Not Just About Students: The Importance of Personalizing Learning for Teachers

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My journey as an educator began thirty years ago and—I’ll admit—references to personalized learning were never mentioned or formally discussed back then. Yet, I knew the importance of building relationships with my students and reaching every student wherever she/he was with developing skills. I began this incredible career as a music teacher and there’s no question, every student was unique in his/her vocal development, especially with the adolescent changes that occur.

We consider physical changes as being individual and unique, yet do we recognize that each person’s learning journey can be just as individual? As we look at how how personalized learning has evolved over time, what was once considered accommodations, modifications (oftentimes reserved for special education students), and differentiation has transformed into personalized learning with students.

Notice, I said “students,” but let’s remember that lifelong learning is for all—including those educators who have direct impact on students. Just as personalized learning is important for our students, so is it imperative for our adult learners; and this includes truly knowing and building relationships with adult learners in order to be able to personalize learning opportunities.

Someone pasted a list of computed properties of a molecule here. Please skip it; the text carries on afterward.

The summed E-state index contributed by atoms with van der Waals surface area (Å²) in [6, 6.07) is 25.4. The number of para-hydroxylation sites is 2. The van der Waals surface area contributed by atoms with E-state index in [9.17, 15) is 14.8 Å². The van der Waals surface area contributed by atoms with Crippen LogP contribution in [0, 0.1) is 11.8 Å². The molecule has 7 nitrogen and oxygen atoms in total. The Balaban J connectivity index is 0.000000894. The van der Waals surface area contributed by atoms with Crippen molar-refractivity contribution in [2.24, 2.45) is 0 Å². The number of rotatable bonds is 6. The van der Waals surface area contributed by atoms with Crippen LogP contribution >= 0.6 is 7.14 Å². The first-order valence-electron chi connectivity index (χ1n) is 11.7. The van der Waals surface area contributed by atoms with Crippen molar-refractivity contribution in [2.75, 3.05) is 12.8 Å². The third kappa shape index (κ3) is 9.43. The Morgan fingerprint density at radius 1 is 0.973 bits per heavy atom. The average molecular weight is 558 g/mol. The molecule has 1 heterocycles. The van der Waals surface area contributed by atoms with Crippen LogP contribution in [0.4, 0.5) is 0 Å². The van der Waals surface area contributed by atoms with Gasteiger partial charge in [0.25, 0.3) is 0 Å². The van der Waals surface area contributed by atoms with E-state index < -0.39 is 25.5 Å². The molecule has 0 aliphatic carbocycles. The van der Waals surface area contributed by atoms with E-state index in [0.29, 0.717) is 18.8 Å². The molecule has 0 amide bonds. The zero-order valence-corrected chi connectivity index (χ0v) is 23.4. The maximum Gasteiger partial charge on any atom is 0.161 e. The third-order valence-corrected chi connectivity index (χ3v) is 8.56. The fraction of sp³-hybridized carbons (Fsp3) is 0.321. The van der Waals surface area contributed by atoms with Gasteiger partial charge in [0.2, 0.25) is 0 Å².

How We Addressed All Teacher Learners

I had the honor of becoming the superintendent of a newly developed and growing school district, Tri-City United Schools, in southern Minnesota four years ago. In this short time, we have taken our mission “To Empower Learners, Create Opportunities, United for Success” to heart in everything we do, including empowering our educators and creating opportunities for their ongoing development.

The shift from “all get the same information and training at the same time in the same way” wasn’t easy, but it began simply by 1) listening to our educators and being open while 2) also encouraging them to take risks. We moved from the traditional workshop model (you know, the long, boring sessions you have to sit through) to building upon the internal capacities of our staff. Summer edtech camps with Tri-City United educators facilitating the sessions led to pilot projects with digital learning and instruction with this past summer’s professional developing moving truly into personalized learning.

But we didn’t just launch into it right off the bat. Setting goals for any personalized professional development is key.

Professional Development Goes ‘Project-Based Learning’

Mr. Matt Flugum, a TCU Teacher on Special Assignment and Digital Learning Specialist, networked with other districts and institutes, eventually developing a learning structure to implement research into the personalized art each teacher brings to the profession. In essence, he provided big ideas an a structure of time for teachers to create and develop those big ideas into their own learning and instruction with students. The result: TCU Teacher Summer Project-Based Professional Learning.